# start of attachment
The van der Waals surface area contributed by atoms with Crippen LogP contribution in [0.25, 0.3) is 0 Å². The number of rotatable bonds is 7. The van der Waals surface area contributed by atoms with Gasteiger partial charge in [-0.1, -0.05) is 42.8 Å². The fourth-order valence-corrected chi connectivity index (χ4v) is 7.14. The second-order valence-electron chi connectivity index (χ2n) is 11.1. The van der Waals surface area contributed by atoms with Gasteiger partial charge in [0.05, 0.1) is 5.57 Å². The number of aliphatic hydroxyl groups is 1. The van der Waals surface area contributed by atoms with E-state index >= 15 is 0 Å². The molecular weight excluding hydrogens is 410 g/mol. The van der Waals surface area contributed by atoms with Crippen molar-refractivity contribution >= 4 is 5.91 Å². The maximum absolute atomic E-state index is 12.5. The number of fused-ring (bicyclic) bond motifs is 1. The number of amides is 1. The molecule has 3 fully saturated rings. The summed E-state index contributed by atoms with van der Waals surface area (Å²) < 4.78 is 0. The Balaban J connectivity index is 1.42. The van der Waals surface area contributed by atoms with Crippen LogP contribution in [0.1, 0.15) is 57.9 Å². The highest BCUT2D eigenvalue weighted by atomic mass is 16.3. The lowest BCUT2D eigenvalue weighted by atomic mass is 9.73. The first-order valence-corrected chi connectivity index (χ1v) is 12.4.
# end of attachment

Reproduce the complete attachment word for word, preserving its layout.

The van der Waals surface area contributed by atoms with Crippen LogP contribution in [0.25, 0.3) is 0 Å². The number of rotatable bonds is 7. The van der Waals surface area contributed by atoms with Gasteiger partial charge in [-0.1, -0.05) is 42.8 Å². The fourth-order valence-corrected chi connectivity index (χ4v) is 7.14. The second-order valence-electron chi connectivity index (χ2n) is 11.1. The van der Waals surface area contributed by atoms with Gasteiger partial charge in [0.05, 0.1) is 5.57 Å². The number of aliphatic hydroxyl groups is 1. The van der Waals surface area contributed by atoms with E-state index >= 15 is 0 Å². The molecular weight excluding hydrogens is 410 g/mol. The van der Waals surface area contributed by atoms with Crippen molar-refractivity contribution >= 4 is 5.91 Å². The maximum absolute atomic E-state index is 12.5. The number of fused-ring (bicyclic) bond motifs is 1. The number of amides is 1. The molecule has 3 fully saturated rings. The summed E-state index contributed by atoms with van der Waals surface area (Å²) < 4.78 is 0. The Balaban J connectivity index is 1.42. The van der Waals surface area contributed by atoms with Crippen LogP contribution in [0.1, 0.15) is 57.9 Å². The highest BCUT2D eigenvalue weighted by atomic mass is 16.3. The lowest BCUT2D eigenvalue weighted by atomic mass is 9.73. The first-order valence-corrected chi connectivity index (χ1v) is 12.4.